The book revisits the debate on the land and agrarian questions, taking a leaf from leading scholars on land and agriculture in Africa such as Samir Amin, Dessalegn Rahmato, Archie Mafeje, Achola Pala Okeyo and Sam Moyo, while infusing emerging challenges on land grabs and dilemmas on policy choices in the global South. Having been at the core of Africa’s colonisation project, the land question has remained unresolved in many African countries. There are indeed many studies and books that assess the land and agrarian question in Africa, yet several decades after the attainment of independence by most African countries the endemic systems of colonialism and imperialism shape approaches to the land issue. A clash of visions about the role of land and how to configure its ownership as ideas, ideologies and political intentions continue to attract contestation.
In this book, contributors go beyond assessing changes and transfers of land between colonists and the disenfranchised African population. The book explores how the law and the mind have remained captured in Eurocentric epistemologies and thus underscoring the preoccupation with property rights and thus the need to remain in harmony with global capital, enabling colonial systems to persist. The book therefore provides a fresh theoretical lens in assessing the land and agrarian questions, using radical agrarian political economy to underscore the imperative for decolonising the land and a basis for creating new platforms for social change and broadened accumulation by the indigenes.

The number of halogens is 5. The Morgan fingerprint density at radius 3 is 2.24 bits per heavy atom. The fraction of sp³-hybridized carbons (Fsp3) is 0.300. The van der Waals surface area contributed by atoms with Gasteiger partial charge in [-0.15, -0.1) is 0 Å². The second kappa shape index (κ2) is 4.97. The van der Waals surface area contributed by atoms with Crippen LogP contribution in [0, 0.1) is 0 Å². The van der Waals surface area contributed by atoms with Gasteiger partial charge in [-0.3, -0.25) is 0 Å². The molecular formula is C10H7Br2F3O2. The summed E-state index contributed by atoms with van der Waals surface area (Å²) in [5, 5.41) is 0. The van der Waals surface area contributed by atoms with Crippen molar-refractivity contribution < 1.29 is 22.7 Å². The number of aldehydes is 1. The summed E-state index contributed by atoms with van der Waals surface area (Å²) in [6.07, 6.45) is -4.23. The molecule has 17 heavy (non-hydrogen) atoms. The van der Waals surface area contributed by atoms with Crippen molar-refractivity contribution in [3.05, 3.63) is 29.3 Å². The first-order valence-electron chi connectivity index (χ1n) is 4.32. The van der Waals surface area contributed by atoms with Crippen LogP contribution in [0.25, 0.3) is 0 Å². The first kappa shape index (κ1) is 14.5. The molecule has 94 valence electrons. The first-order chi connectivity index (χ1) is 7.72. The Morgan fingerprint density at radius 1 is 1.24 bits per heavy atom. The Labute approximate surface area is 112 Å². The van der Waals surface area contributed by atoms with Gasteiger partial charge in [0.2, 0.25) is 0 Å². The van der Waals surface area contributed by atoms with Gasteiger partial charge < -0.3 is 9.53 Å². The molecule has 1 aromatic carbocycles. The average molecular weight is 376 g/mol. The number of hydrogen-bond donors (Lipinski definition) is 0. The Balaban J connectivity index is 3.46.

Essentially, this book takes the land and agriculture debate further by analysing the subject across many African countries with differentiated historical trajectories in relation to the issue of land. The book relies on empirical evidence to argue for hastening of land reforms and for promoting agrarian led development in Africa. In the many countries analysed in this book, land reforms have not gone well and as such the whole of Africa suffers from food insecurity. African countries ought to rethink about land and agrarian transformation if inclusive development is to take place.
Contributing authors in this book rely on Afrocentric thought and empirical data collected in recent years to suggest that a radical shift in land redistribution approaches will deliver rural transformation. This vision challenges the capitalist conception that demerits the quest to reverse historical injustices underway and the need to create new pathways for African accumulation. Rethinking the land and agrarian questions in Africa is dedicated to Sam Moyo whose work and mentorship guided some of the authors as well as the editors of the book. The book carries forward his work and dedication to the emancipation of Africans, underpinned by agrarian surplus capital. This is a must read for policy makers, researchers and students as well as anyone who cares about the future of the African continent.